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Dating, Shavuot, and the Big Questions of Life

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June 6, 2024
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When I was single, I wanted to be married, more than I wanted almost anything else. I had a great job and terrific friends, but the only cure for my marriage fever was getting a ring on my finger from a man whom I trusted to love me for the rest of our days. 

But as all singles know, dating can be disappointing and sometimes disastrous. Awkward silences, personality quirks, or having your date ask, “What’s the weirdest thing you have in your closet?” probably spell doom. For me, the most common date-killer was the inability to have sustained, meaningful talks. I still remember the torture of sitting across from a date and wracking my brain for something to ask or say, to jumpstart a dead conversation.     

The first evening when I went out with my future husband, Jeff, conversation flowed so easily that I forgot we were technically on a date. Feeling that I had just met an old friend for the first time, I did the unthinkable and ordered spinach quiche, despite the risk of spinach landing between my teeth. No sane woman would do this if she really thought it was a first date. 

We talked easily about our experiences in Israel, favorite authors, and stories about our childhoods. He made me laugh for the right reasons and we seemed to have similar life plans. Yet after a few weeks, I feared doom again when he began lobbing the Big Religious Questions of Life: How often did I think about God? Did I think the Torah was true? Did I think that Jewish law should change according to the times, or did I think I should align my lifestyle with Jewish law, even when it was out of step with the prevailing culture?

Whoa! No one had ever asked me questions like that before, not even the rabbi or teachers at the Conservative synagogue where I grew up. When we met, Jeff was exploring traditional Jewish teachings and practice for the first time. He genuinely sought my views on the subjects, but I was immediately out of my depth.

Was I obligated to begin thinking about God and keeping mitzvot? Once I gave them serious consideration, it could be bye-bye Maria’s eggplant parmigiana and so long Saturday shopping with my girlfriends. His questions unnerved me, and forced me to face my own ignorance and prejudice against traditional Jewish teachings. Jeff was too thoughtful, kind, intelligent, and handsome for me to simply say, “You’re too religious for me. Nice knowing you.” 

We never lacked for conversation, but more and more of it centered on Judaism, which sometimes got on my nerves. Couldn’t we just talk about the movies, like normal people? These deeper conversations became a wake-up call. I did want a Jewish home, with children who wanted to stay Jewish. But with assimilation running rampant, I realized this was a pipe dream unless I had more skin in the game — and probably a little less skin for the outside world to see. I didn’t want to disappear as a Jew or have my kids disappear as Jews.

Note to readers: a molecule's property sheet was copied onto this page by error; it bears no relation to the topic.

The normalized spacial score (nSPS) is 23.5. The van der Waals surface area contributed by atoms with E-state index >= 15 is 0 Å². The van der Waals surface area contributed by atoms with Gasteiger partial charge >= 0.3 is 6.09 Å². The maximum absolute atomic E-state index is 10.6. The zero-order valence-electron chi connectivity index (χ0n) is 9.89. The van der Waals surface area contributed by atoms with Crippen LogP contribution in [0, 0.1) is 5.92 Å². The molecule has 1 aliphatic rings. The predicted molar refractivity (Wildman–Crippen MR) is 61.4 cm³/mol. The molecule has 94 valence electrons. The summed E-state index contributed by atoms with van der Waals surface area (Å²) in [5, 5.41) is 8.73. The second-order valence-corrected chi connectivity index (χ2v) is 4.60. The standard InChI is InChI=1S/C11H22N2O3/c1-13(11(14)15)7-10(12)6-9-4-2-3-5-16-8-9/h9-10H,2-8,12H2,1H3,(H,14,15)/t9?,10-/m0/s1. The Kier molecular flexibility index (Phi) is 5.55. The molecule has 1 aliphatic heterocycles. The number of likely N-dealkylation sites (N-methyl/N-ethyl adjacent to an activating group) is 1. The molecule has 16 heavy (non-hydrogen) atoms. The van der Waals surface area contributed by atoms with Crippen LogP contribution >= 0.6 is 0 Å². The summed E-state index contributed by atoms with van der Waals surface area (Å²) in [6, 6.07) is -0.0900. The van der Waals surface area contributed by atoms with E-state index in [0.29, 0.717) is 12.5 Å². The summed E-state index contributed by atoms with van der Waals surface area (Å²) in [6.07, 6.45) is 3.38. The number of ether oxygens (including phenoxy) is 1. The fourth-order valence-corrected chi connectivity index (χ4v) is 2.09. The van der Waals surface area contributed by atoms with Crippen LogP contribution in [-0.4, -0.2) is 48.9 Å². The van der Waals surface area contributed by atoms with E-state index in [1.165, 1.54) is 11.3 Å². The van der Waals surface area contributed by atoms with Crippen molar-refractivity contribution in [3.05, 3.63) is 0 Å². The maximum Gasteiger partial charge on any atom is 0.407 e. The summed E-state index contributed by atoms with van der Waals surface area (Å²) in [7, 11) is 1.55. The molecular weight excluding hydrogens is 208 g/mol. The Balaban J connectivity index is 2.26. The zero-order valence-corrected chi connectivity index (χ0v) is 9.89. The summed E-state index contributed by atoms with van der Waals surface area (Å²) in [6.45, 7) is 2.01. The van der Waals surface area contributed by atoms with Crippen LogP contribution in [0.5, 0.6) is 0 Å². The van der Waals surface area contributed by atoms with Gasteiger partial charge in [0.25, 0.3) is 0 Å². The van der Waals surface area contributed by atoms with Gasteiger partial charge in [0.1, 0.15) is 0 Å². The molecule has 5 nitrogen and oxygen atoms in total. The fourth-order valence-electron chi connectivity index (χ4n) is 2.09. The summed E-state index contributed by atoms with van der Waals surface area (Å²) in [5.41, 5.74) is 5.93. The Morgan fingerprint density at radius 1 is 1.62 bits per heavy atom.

After joining Jeff in his weekly Torah classes, I was abashed to discover how relevant ancient Jewish teachings were to my life. Over dinners, on long walks in the city and near the beach, and on the phone, we talked and debated. We also managed to have fun, and slowly navigated our way to agreeing to a baseline of Jewish observance after marriage. Nearly three years after that first date, I had my ring, my man, and something I didn’t expect: My spiritual heritage.

We are about to celebrate Shavuot, which is considered a marriage between God and the Jewish people. Standing as one people, we accepted the Torah at Mount Sinai

We are about to celebrate Shavuot, which is considered a marriage between God and the Jewish people. Standing as one people, we accepted the Torah at Mount Sinai, secure in God’s promise that even through hard times, He would never leave us. 

A life of religious commitment and connection to God isn’t always easy. It requires sustained effort, and, as with other intimate relationships, the emotional connection may ebb and flow. We’ve had many individual “divorces” between Jews and their Judaism, but today, under the pressures of antisemitism, more are coming home. And God remains constant, here with us, even though unseen, looking forward to our next conversation with Him.


Judy Gruen is the author of “Bylines and Blessings,” “The Skeptic and the Rabbi,” and several other books. She is also a book editor and writing coach.  

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